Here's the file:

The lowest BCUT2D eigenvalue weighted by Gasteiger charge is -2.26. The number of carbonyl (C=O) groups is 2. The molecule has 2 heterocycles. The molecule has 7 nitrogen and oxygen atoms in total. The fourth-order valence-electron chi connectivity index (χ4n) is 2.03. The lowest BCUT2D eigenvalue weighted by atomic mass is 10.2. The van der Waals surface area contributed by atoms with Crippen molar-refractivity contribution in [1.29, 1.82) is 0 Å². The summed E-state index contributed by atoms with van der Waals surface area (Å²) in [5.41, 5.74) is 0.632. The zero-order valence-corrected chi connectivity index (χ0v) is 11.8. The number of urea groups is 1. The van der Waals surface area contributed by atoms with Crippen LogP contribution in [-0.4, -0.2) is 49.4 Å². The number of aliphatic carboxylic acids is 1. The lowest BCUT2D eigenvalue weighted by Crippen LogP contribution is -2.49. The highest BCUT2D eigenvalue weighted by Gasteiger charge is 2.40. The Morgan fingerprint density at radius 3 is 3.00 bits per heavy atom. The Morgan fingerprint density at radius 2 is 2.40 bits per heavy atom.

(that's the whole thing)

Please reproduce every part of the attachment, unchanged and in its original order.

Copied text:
The lowest BCUT2D eigenvalue weighted by Gasteiger charge is -2.26. The number of carbonyl (C=O) groups is 2. The molecule has 2 heterocycles. The molecule has 7 nitrogen and oxygen atoms in total. The fourth-order valence-electron chi connectivity index (χ4n) is 2.03. The lowest BCUT2D eigenvalue weighted by atomic mass is 10.2. The van der Waals surface area contributed by atoms with Crippen molar-refractivity contribution in [1.29, 1.82) is 0 Å². The summed E-state index contributed by atoms with van der Waals surface area (Å²) in [5.41, 5.74) is 0.632. The zero-order valence-corrected chi connectivity index (χ0v) is 11.8. The number of urea groups is 1. The van der Waals surface area contributed by atoms with Crippen LogP contribution in [-0.4, -0.2) is 49.4 Å². The number of aliphatic carboxylic acids is 1. The lowest BCUT2D eigenvalue weighted by Crippen LogP contribution is -2.49. The highest BCUT2D eigenvalue weighted by Gasteiger charge is 2.40. The Morgan fingerprint density at radius 3 is 3.00 bits per heavy atom. The Morgan fingerprint density at radius 2 is 2.40 bits per heavy atom.